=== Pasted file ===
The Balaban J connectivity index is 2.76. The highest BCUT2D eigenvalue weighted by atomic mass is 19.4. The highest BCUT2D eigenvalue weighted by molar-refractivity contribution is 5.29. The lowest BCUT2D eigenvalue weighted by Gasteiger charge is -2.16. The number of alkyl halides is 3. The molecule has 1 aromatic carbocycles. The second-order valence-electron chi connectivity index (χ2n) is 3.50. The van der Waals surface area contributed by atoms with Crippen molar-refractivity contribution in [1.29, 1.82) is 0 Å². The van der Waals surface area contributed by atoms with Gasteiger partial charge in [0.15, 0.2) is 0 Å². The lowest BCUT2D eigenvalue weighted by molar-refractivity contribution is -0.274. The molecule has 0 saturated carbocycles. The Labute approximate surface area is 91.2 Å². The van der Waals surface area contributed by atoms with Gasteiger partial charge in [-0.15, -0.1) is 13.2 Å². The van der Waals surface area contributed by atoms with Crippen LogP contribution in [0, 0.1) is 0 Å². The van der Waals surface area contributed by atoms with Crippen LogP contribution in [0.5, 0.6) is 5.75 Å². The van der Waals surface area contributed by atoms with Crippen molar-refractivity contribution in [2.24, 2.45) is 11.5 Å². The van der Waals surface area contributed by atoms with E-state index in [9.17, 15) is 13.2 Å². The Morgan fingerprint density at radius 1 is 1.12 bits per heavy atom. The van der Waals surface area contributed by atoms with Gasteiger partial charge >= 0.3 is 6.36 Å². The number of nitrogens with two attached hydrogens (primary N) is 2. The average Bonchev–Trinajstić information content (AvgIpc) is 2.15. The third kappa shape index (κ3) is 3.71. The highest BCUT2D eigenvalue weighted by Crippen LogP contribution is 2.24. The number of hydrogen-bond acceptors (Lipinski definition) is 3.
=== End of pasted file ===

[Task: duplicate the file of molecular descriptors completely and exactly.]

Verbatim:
The Balaban J connectivity index is 2.76. The highest BCUT2D eigenvalue weighted by atomic mass is 19.4. The highest BCUT2D eigenvalue weighted by molar-refractivity contribution is 5.29. The lowest BCUT2D eigenvalue weighted by Gasteiger charge is -2.16. The number of alkyl halides is 3. The molecule has 1 aromatic carbocycles. The second-order valence-electron chi connectivity index (χ2n) is 3.50. The van der Waals surface area contributed by atoms with Crippen molar-refractivity contribution in [1.29, 1.82) is 0 Å². The van der Waals surface area contributed by atoms with Gasteiger partial charge in [0.15, 0.2) is 0 Å². The lowest BCUT2D eigenvalue weighted by molar-refractivity contribution is -0.274. The molecule has 0 saturated carbocycles. The Labute approximate surface area is 91.2 Å². The van der Waals surface area contributed by atoms with Gasteiger partial charge in [-0.15, -0.1) is 13.2 Å². The van der Waals surface area contributed by atoms with Crippen LogP contribution in [0, 0.1) is 0 Å². The van der Waals surface area contributed by atoms with Crippen LogP contribution in [0.5, 0.6) is 5.75 Å². The van der Waals surface area contributed by atoms with Crippen molar-refractivity contribution in [2.24, 2.45) is 11.5 Å². The van der Waals surface area contributed by atoms with E-state index in [9.17, 15) is 13.2 Å². The Morgan fingerprint density at radius 1 is 1.12 bits per heavy atom. The van der Waals surface area contributed by atoms with Gasteiger partial charge >= 0.3 is 6.36 Å². The number of nitrogens with two attached hydrogens (primary N) is 2. The average Bonchev–Trinajstić information content (AvgIpc) is 2.15. The third kappa shape index (κ3) is 3.71. The highest BCUT2D eigenvalue weighted by Crippen LogP contribution is 2.24. The number of hydrogen-bond acceptors (Lipinski definition) is 3.